A popular hunting rifle scope over the years has been Burris' Fullfield II series of rifle scopes. For 2011, Burris, based in Greeley Colorado, has made significant upgrades to the Fullfield II scope line. This review will take a look at the new E1 in a 3x-9x-40mm scope and compare it to the standard Fullfield II.
Currently Burris is offering the new E1 series in four power combinations: 2x-7x-35mm, 3x-9x-40mm, 3x-9x-50mm, and 4.5x-14x-42mm. This covers nearly all of the power variations available in the standard Fullfield II except it leaves out the 6.5x-20x-50mm.
The E1 is named after the new “Enhanced” Ballistic Plex reticle. The original Ballistic Plex offered bullet drop compensation for a variety of cartridges and the new E1 offers the same ballistic fit, but enhances it with 10 MPH crosswind dots on either side of each of the ballistic cross hatches. If you already own a Ballistic Plex reticle, you will find the E1 matches up identically with your current setup, and simply gives a cross wind gauge. Each crosswind dot is ¼ of a MOA or ¼ of an inch at 100 yards, which can be used to determine distance to a object of a known size.
The new E1 also sports an improved turret system. Burris increased the turret cap cover size and knurled them with large groves to make it easy to get the turret covers on and off. The turret itself is also larger with an improved grip. Like the standard Fullfield II, the click adjustments are still ¼ inch at 100 yards or ¼ MOA per click. The new turrets have 68 clicks in one revolution of the turret which translates to 17 inches of movement at 100 yards.
The final improvement to the Fullfield II is moving the magnification adjustment out of the eye piece and including it as a separate power adjustment ring that rotates freely from the body of the scope and the eye piece. This design is more common in a lot of scopes on the market and while for the most part it is a minor issue, those that use an eye piece scope cap cover will immediately notice the benefit of the power adjustment ring. When using a scope cap cover on a standard Fullfield II, adjusting the magnification would cause the scope cap cover to rotate, perhaps out of alignment with the quick release tabs on the cover.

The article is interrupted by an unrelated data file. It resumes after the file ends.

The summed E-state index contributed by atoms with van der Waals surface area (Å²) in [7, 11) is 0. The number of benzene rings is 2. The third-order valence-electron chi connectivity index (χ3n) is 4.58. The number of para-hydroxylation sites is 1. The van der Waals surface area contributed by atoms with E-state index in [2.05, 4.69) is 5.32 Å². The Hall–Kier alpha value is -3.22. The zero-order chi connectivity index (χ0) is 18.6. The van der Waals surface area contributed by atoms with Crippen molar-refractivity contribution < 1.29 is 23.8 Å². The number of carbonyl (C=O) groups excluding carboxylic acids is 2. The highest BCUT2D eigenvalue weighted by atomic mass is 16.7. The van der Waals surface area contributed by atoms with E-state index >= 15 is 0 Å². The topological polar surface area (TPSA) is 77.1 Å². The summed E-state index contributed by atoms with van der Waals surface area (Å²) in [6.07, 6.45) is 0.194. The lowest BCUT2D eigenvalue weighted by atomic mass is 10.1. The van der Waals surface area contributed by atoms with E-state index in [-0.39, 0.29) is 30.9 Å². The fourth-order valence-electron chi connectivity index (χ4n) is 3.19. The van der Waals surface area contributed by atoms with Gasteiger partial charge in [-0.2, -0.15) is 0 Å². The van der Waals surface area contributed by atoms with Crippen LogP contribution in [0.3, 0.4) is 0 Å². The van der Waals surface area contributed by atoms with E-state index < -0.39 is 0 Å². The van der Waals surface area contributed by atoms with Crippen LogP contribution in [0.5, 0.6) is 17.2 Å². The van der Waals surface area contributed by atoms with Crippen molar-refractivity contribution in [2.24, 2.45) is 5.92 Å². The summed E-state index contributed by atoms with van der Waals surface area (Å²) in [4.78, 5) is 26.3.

The optics of the E1 are the same as the standard Fullfield II which are known for their light transmission, brightness, and clarity. The new E1 in 3x-9x-40mm will have a street price of about $200, which is approximately $20 more than the standard Fullfield II in the same power and objective size.
We only have a few minor criticisms of the scope. First, our review model did not include a sheet explaining what the dots represented in terms of crosswind. However this information could be quickly found on Burris' website . The other issue is that the new turret system does not appear to be easily removable to re-zero the turret after sighting in. This isn't a show stopper though considering the cost of the scope and the fact that most people will not re-zeo their turrets after sighting in anyway.
The new Fullfield E1 is a noticeable improvement over the standard model. The new turret system is quick and easy to use, the reticle is improved, and the new power ring makes it a good value at the current asking price.
The new magnification ring is separate from the eye piece and main body of
the scope, making it easy to set the magnification without rotating the eye piece.
The new scope turret covers are grooved and easy to grip for removal and installation.
The new E1 turret is larger, easy to rotate, and clearly
marked in number of clicks. Clicks are in 1/4 MOA.
Side view of both turrets.
The E1 is the same overall size as the older standard Fullfield II.
The standard Fullfield II is in the foreground.
Comparing the size of the two turrets.
Comparing the two magnification rings. The standard model rotates the entire eye piece.
The turrets on the E1 are much larger and easier to use than the standard model.
All Burris scopes equipped with the Ballistic Plex or E1 reticle come
with a handy ballistic chart that matches a variety of popular hunting
cartridges. Each cartridge is a sticker that can be placed on the side
of your rifle stock.
For more information about Burris products visit www.burrisoptics.com .